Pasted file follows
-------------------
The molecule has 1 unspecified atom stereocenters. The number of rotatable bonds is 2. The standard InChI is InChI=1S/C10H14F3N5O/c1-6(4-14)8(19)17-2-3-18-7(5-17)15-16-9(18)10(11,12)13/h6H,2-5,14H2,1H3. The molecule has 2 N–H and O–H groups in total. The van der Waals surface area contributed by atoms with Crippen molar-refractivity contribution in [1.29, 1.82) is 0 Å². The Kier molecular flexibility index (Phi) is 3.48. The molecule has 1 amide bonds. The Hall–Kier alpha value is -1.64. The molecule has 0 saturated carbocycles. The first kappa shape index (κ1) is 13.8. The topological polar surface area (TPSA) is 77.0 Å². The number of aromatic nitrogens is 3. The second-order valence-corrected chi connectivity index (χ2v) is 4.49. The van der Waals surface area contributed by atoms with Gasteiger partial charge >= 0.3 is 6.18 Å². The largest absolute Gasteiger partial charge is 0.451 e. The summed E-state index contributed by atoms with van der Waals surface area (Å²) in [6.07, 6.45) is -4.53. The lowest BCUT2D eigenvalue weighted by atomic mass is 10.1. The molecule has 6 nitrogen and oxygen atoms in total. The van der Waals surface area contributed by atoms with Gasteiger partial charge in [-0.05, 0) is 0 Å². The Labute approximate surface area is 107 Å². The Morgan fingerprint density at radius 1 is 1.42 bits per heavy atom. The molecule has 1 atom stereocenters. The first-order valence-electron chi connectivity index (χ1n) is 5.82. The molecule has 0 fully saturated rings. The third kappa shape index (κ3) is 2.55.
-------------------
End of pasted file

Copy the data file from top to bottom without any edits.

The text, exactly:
The molecule has 1 unspecified atom stereocenters. The number of rotatable bonds is 2. The standard InChI is InChI=1S/C10H14F3N5O/c1-6(4-14)8(19)17-2-3-18-7(5-17)15-16-9(18)10(11,12)13/h6H,2-5,14H2,1H3. The molecule has 2 N–H and O–H groups in total. The van der Waals surface area contributed by atoms with Crippen molar-refractivity contribution in [1.29, 1.82) is 0 Å². The Kier molecular flexibility index (Phi) is 3.48. The molecule has 1 amide bonds. The Hall–Kier alpha value is -1.64. The molecule has 0 saturated carbocycles. The first kappa shape index (κ1) is 13.8. The topological polar surface area (TPSA) is 77.0 Å². The number of aromatic nitrogens is 3. The second-order valence-corrected chi connectivity index (χ2v) is 4.49. The van der Waals surface area contributed by atoms with Gasteiger partial charge >= 0.3 is 6.18 Å². The largest absolute Gasteiger partial charge is 0.451 e. The summed E-state index contributed by atoms with van der Waals surface area (Å²) in [6.07, 6.45) is -4.53. The lowest BCUT2D eigenvalue weighted by atomic mass is 10.1. The molecule has 6 nitrogen and oxygen atoms in total. The van der Waals surface area contributed by atoms with Gasteiger partial charge in [-0.05, 0) is 0 Å². The Labute approximate surface area is 107 Å². The Morgan fingerprint density at radius 1 is 1.42 bits per heavy atom. The molecule has 1 atom stereocenters. The first-order valence-electron chi connectivity index (χ1n) is 5.82. The molecule has 0 fully saturated rings. The third kappa shape index (κ3) is 2.55.